During the recession, the manufacturing sector was hardest hit, followed closely by the construction industry, according to IDC Canada. But during the recovery, construction has been one of the fastest-growing sectors. Health care has experienced positive growth, said Senf, while the public sector will continue to spend and remain steady. Business services are more volatile, since they’re strongly linked to how much consumers and businesses are willing to spend. “The jobs in 2011 are strongly linked to economic performance,” he said.

Then there’s the issue of demographic change. In the next five years, 40 per cent of the skilled labour force is going to retire, said John Reid, president and CEO of the Canadian Advanced Technology Alliance (CATAAlliance).

Just about every sector is now a high-tech sector, and that means companies are chasing similar skill sets. But during the downturn, we also saw cutbacks in internships and in-house apprenticeships, which have set up a dynamic of skill shortages or imbalances as we move forward.

Colleges, however, are expanding their training to address the skill sets that will be required in the high-tech sector. Areas where we’re going to see a demand for more sophisticated IT skills include security (thanks to new privacy regulations and issues surrounding public safety), as well as health care and alternate energy.

“It’s less about a hot job and more about a set of quantitative skills,” said Reid. Employers are looking for IT professionals with a diversity of skills, who also understand social media and the new ways the world works.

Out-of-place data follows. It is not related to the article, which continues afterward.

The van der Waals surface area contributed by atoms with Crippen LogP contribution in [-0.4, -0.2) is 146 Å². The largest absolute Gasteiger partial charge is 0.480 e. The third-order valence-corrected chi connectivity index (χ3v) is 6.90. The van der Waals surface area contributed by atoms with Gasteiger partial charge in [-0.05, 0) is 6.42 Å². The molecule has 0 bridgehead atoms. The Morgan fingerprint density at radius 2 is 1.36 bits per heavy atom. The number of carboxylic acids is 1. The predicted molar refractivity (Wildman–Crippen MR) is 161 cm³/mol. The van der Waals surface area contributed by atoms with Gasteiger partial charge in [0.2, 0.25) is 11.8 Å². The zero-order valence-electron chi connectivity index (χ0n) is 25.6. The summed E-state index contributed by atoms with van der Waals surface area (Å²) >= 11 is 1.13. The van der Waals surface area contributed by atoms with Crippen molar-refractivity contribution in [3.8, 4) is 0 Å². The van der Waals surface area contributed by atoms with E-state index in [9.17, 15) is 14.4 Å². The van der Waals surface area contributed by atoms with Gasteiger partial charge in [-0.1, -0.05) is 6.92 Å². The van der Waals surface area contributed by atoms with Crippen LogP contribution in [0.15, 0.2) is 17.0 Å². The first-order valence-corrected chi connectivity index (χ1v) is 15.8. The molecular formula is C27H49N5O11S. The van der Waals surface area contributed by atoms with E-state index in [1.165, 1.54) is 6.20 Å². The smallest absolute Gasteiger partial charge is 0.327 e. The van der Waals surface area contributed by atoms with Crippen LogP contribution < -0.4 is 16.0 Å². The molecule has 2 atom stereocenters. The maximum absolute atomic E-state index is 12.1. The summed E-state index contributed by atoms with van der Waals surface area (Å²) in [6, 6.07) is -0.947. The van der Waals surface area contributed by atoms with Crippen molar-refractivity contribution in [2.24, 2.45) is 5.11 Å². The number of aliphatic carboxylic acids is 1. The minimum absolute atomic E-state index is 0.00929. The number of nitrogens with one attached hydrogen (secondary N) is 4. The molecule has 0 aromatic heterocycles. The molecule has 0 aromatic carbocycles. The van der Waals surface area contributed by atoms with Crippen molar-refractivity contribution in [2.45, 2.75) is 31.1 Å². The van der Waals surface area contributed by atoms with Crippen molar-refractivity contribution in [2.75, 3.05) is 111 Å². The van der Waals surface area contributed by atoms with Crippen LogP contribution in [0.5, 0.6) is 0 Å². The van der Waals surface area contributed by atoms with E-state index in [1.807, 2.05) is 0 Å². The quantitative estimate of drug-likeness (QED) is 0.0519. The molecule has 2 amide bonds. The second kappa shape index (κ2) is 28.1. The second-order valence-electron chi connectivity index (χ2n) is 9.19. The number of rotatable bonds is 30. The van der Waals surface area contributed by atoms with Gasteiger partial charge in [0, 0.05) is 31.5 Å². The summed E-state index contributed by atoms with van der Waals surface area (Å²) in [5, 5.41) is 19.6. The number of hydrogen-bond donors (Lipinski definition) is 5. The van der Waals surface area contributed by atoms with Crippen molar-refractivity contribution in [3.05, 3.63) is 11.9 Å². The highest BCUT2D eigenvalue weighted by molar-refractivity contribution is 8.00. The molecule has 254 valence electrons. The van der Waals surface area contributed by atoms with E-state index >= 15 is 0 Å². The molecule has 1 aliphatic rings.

Luke calls this “innovation literacy,” which involves problem-solving, entrepreneurial thinking and process development skills. Innovation literacy is a transferable skill set that’s relevant to the jobs of today, but also the jobs of tomorrow. IT professionals have to understand the uses of technology, as well as its non-uses, he said. And that fits into the larger perspective of being able to produce downstream economic improvements, no matter what your discipline.

The concept behind innovation literacy extends to a number of areas, such as the “Webification” of applications (taking an existing application and linking it to social media). “We see tremendous interest in the development of applications for smart phones, for tablets,” said Woyzbun. “That whole area, at least in the near future, will be high demand.”

We’re also seeing more virtual desktops being deployed, and that could have an impact on traditional PC administration jobs. That job now extends beyond desktop PCs and laptops to include everything from thin clients to tablets to smart phones.

For IT professionals, the scope of the job is changing, which is a great opportunity, but it’s also a challenge. And that means they have to continually re-educate themselves, said Woyzbun. “The bottom line is, although some of these areas are exciting, if you don’t grow, if you don’t retrain yourself, you may find yourself replaced.”

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Jim Love, Chief Content Officer, IT World Canada